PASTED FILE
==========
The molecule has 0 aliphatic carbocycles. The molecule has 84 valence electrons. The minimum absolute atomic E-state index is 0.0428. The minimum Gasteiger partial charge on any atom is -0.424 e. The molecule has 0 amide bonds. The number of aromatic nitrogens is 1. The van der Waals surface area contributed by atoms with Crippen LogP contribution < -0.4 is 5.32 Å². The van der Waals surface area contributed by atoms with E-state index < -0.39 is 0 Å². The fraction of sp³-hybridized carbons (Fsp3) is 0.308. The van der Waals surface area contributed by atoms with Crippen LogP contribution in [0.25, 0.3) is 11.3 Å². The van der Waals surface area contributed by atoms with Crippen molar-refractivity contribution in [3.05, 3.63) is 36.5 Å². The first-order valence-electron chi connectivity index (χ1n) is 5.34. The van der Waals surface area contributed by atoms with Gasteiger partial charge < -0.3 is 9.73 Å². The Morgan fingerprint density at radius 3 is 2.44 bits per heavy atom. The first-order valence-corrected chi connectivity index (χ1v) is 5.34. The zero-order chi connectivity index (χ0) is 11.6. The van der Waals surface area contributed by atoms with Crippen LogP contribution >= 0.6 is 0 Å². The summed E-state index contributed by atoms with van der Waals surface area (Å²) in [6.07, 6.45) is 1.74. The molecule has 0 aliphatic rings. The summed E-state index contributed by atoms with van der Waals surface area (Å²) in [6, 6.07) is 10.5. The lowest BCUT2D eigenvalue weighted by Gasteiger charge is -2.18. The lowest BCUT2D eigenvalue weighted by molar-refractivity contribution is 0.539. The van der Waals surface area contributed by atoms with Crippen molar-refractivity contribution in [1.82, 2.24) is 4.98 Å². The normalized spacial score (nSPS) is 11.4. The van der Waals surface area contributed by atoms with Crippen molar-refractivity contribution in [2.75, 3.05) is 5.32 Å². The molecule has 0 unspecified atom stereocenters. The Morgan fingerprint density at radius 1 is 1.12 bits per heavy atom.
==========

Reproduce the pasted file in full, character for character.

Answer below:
The molecule has 0 aliphatic carbocycles. The molecule has 84 valence electrons. The minimum absolute atomic E-state index is 0.0428. The minimum Gasteiger partial charge on any atom is -0.424 e. The molecule has 0 amide bonds. The number of aromatic nitrogens is 1. The van der Waals surface area contributed by atoms with Crippen LogP contribution < -0.4 is 5.32 Å². The van der Waals surface area contributed by atoms with E-state index < -0.39 is 0 Å². The fraction of sp³-hybridized carbons (Fsp3) is 0.308. The van der Waals surface area contributed by atoms with Crippen LogP contribution in [0.25, 0.3) is 11.3 Å². The van der Waals surface area contributed by atoms with Crippen molar-refractivity contribution in [3.05, 3.63) is 36.5 Å². The first-order valence-electron chi connectivity index (χ1n) is 5.34. The van der Waals surface area contributed by atoms with Gasteiger partial charge < -0.3 is 9.73 Å². The Morgan fingerprint density at radius 3 is 2.44 bits per heavy atom. The first-order valence-corrected chi connectivity index (χ1v) is 5.34. The zero-order chi connectivity index (χ0) is 11.6. The van der Waals surface area contributed by atoms with Crippen LogP contribution >= 0.6 is 0 Å². The summed E-state index contributed by atoms with van der Waals surface area (Å²) in [6.07, 6.45) is 1.74. The molecule has 0 aliphatic rings. The summed E-state index contributed by atoms with van der Waals surface area (Å²) in [6, 6.07) is 10.5. The lowest BCUT2D eigenvalue weighted by Gasteiger charge is -2.18. The lowest BCUT2D eigenvalue weighted by molar-refractivity contribution is 0.539. The van der Waals surface area contributed by atoms with Crippen molar-refractivity contribution in [1.82, 2.24) is 4.98 Å². The normalized spacial score (nSPS) is 11.4. The van der Waals surface area contributed by atoms with Crippen molar-refractivity contribution in [2.75, 3.05) is 5.32 Å². The molecule has 0 unspecified atom stereocenters. The Morgan fingerprint density at radius 1 is 1.12 bits per heavy atom.